About MeBy Carrie
I am a New Zealander currently based in Denver, Colorado. I work as an editor, formerly for AAA Colorado’s bimonthly travel magazine, and currently for Associated Skin Care Professionals. This website has nothing to do with any of my past or present employers. If it ends up leading to future employment, or playing a pivotal role in the Great Invasion of 2034 by space squids from a parallel universe, we will just have to wait and see how that goes.
I’ve done pretty much everything, as far as jobs go. Much of it has been some form of writing, editing, or other magazine work, but I’ve also done database development, project management at a Post Office processing facility, crewed on ferries and square rigged sailing ships, and a short stint in air/sea search and rescue. I will try literally anything. I mean, what’s the worst that can happen? Most things that can happen to a person have already happened to me, but as Steve McQueen shouted at those guys in that movie, I’M STILL HERE.
My interests include silversmithing, electronics, weightlifting and fitness. I play a large number of musical instruments, none of them particularly well, but the guitar is my main instrument. I like metal and currently lean towards Viking, black, and melodic death metal, as well as thrash/speed metal and the classic ’80s bands. I taught classical guitar for several years in my 20s, but can no longer play a wide-necked classical guitar due to a wrist injury that affects my reach. I still play some classical pieces on my electric guitars (currently two different Dean models: a Michael Schenker Flames V and a cheapo MLX, both of which I love more than life itself).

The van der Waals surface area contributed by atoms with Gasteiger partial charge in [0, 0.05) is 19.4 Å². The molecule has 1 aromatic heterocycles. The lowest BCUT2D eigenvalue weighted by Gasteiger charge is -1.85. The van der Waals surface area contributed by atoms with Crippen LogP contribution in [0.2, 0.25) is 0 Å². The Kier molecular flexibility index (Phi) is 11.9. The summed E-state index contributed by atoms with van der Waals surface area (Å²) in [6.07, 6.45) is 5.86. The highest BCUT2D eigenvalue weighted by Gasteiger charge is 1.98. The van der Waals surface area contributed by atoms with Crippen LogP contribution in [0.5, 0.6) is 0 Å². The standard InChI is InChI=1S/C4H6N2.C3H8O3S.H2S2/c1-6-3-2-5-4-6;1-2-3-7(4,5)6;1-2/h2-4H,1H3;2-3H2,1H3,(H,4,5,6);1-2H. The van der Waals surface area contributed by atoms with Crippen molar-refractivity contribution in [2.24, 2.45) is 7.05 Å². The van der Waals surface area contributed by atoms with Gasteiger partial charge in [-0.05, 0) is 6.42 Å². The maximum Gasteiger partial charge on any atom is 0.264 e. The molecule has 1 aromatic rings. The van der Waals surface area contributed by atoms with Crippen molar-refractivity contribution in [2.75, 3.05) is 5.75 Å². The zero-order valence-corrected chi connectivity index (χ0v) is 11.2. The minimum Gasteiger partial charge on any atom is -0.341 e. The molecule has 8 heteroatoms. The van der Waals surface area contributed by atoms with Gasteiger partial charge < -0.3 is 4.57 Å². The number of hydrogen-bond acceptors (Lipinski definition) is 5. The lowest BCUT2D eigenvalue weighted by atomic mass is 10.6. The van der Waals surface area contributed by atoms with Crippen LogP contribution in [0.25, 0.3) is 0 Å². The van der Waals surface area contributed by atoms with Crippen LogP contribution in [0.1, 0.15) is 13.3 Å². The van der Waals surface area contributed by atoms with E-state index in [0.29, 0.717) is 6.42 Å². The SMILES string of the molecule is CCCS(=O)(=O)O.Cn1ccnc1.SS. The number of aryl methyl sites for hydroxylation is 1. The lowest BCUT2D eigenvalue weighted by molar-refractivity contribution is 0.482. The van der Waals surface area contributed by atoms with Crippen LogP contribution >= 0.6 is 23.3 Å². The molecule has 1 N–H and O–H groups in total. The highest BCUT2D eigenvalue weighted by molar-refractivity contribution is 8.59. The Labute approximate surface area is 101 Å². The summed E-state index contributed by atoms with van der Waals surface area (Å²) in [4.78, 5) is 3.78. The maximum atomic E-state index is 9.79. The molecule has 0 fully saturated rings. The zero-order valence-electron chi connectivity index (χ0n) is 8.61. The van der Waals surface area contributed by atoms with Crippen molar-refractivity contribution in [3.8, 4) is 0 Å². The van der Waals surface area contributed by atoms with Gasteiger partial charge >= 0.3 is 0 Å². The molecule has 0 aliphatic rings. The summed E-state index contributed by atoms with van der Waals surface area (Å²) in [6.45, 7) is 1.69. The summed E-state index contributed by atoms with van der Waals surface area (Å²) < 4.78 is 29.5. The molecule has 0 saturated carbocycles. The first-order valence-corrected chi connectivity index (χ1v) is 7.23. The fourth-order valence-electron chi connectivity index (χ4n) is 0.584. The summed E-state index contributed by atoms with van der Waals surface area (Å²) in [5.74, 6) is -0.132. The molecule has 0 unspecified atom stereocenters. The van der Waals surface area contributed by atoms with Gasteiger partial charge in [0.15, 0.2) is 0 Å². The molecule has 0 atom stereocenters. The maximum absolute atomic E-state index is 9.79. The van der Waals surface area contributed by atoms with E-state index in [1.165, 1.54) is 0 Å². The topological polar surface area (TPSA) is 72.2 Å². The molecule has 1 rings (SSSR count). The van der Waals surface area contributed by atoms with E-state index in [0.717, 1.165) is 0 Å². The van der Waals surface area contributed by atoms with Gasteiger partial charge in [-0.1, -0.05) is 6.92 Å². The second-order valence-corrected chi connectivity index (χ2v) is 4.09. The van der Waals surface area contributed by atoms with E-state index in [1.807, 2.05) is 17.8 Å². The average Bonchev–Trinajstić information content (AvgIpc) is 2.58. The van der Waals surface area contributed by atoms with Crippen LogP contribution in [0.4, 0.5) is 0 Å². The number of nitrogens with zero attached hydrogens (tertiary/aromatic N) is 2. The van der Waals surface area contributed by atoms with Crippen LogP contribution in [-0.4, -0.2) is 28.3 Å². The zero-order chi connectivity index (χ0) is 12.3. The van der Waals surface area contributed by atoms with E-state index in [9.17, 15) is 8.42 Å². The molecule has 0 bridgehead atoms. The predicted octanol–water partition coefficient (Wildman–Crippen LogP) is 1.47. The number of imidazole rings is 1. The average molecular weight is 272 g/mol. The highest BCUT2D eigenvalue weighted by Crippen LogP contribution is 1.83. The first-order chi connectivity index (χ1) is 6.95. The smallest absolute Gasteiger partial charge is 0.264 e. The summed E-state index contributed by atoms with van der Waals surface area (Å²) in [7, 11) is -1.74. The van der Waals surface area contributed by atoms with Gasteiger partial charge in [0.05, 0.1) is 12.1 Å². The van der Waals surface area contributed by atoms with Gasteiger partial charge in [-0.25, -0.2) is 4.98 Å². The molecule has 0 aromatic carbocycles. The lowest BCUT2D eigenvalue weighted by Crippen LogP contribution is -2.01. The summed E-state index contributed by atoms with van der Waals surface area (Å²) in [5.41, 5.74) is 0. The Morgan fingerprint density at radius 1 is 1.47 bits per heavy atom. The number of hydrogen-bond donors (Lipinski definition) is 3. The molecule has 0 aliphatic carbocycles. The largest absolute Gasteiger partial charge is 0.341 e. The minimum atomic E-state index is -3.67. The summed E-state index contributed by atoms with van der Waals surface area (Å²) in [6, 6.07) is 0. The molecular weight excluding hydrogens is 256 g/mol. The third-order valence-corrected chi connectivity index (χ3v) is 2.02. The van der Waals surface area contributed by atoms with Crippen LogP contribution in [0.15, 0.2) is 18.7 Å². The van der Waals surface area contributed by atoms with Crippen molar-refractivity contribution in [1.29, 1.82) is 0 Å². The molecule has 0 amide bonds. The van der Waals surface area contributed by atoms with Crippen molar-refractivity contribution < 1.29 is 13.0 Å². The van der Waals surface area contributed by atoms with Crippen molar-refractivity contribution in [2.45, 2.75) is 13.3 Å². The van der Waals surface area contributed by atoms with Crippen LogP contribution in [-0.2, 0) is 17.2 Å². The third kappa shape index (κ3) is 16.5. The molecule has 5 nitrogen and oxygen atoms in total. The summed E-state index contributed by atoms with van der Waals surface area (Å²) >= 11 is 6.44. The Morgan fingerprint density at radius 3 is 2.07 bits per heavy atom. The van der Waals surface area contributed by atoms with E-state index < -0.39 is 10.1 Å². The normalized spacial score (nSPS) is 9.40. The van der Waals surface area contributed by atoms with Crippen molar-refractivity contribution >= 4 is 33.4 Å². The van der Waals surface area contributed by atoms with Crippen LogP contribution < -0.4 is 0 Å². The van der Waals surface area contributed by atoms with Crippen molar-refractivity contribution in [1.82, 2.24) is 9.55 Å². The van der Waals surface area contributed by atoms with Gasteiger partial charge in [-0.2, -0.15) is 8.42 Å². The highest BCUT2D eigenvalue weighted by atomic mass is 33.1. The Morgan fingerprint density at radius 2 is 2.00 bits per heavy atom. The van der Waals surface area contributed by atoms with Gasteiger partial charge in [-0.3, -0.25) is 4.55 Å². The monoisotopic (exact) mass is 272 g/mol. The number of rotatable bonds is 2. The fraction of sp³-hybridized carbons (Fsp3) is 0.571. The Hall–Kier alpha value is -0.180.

I’m never happier than when I’m finding out something I didn’t know before, or learning a new skill. I need to know how things work. If they don’t work right, I need to figure out how to fix them. Once you understand this, you know everything there is to know about me. If you have any sense at all, you might prefer to avoid me as a result.
In my first real job, on my first assignment as a writer, a colossal case of mistaken identity led directly to me having to make a speech to the Prime Minister and Cabinet members of a third-world country, on a topic that I knew nothing whatsoever about. There didn’t seem to be any way to get out of it, so I stayed up all night working on it, gave a speech that they’re probably still trying to figure out, stitched a big grin on my face and shook hands with everyone and got the hell out of there before anyone started asking detailed questions. That was when I was 20 and less confident; if it happened today I’d have stayed for the questions and tried to snag some free canapés and a repeat invitation. Anyway, I figured it couldn’t get any worse than that, so I stayed in the industry and it’s all been good since then. I make things, do stuff, go places, and write about it. And since people seem to be willing to pay me money for it, life can hardly get any better.